People all across the United States are thankful for the fact that Thanksgiving is an American holiday — indeed, one that can be traced back to the Pilgrims and the Wampanoag Indians, who celebrated what is now known as the “first Thanksgiving” back in 1621.
And while the holiday had been celebrated throughout the country sporadically since 1789, President George Washington proclaimed Thursday the 26th of November 1789 a day of “public thanksgiving and prayer” following a resolution of Congress.
He called it a day devoted to “the service of that great and glorious Being who is the beneficent Author of all the good that was, that is, or that will be.”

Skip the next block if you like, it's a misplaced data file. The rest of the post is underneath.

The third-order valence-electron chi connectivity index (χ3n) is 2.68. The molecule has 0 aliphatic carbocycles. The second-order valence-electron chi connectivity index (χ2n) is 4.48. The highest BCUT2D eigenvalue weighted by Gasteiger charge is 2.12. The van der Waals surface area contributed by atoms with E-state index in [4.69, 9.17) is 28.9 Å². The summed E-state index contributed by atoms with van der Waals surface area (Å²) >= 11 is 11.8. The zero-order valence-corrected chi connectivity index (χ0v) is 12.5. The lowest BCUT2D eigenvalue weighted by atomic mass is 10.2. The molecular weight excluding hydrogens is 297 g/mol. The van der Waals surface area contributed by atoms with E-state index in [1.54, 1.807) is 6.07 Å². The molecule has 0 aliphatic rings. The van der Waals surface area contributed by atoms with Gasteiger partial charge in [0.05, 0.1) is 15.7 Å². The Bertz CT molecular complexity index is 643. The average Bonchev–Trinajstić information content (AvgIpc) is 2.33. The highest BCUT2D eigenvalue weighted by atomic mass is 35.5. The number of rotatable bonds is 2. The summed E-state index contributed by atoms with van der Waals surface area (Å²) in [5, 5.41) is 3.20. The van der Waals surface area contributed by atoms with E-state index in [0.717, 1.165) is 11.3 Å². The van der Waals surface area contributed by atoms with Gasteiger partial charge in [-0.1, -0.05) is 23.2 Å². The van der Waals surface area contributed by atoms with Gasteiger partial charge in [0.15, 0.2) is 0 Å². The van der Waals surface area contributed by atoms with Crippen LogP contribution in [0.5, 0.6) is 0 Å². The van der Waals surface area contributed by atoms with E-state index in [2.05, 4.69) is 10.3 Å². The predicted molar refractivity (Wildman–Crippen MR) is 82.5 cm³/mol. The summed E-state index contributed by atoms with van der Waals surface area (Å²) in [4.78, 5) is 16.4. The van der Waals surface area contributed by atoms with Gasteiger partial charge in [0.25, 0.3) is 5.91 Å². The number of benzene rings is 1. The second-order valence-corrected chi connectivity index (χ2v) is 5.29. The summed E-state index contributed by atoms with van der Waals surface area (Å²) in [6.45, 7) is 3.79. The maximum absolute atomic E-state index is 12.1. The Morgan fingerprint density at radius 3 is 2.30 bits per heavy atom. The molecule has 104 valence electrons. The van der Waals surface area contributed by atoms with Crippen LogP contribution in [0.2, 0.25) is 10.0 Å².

However, we credit President Abraham Lincoln for declaring Thanksgiving a federal holiday in 1863, during the American Civil War.
He called it a national day of “Thanksgiving and Praise to our beneficent Father who dwelleth in the Heavens,” to be celebrated on the last Thursday in November. Thanksgiving is the start of the Christmas shopping season, and comes one day before Black Friday.
So we have both George Washington and Abraham Lincoln to thank for recognizing Thanksgiving Day as an important time of gratitude, but credit goes to Abe for solidifying it as a federal holiday.
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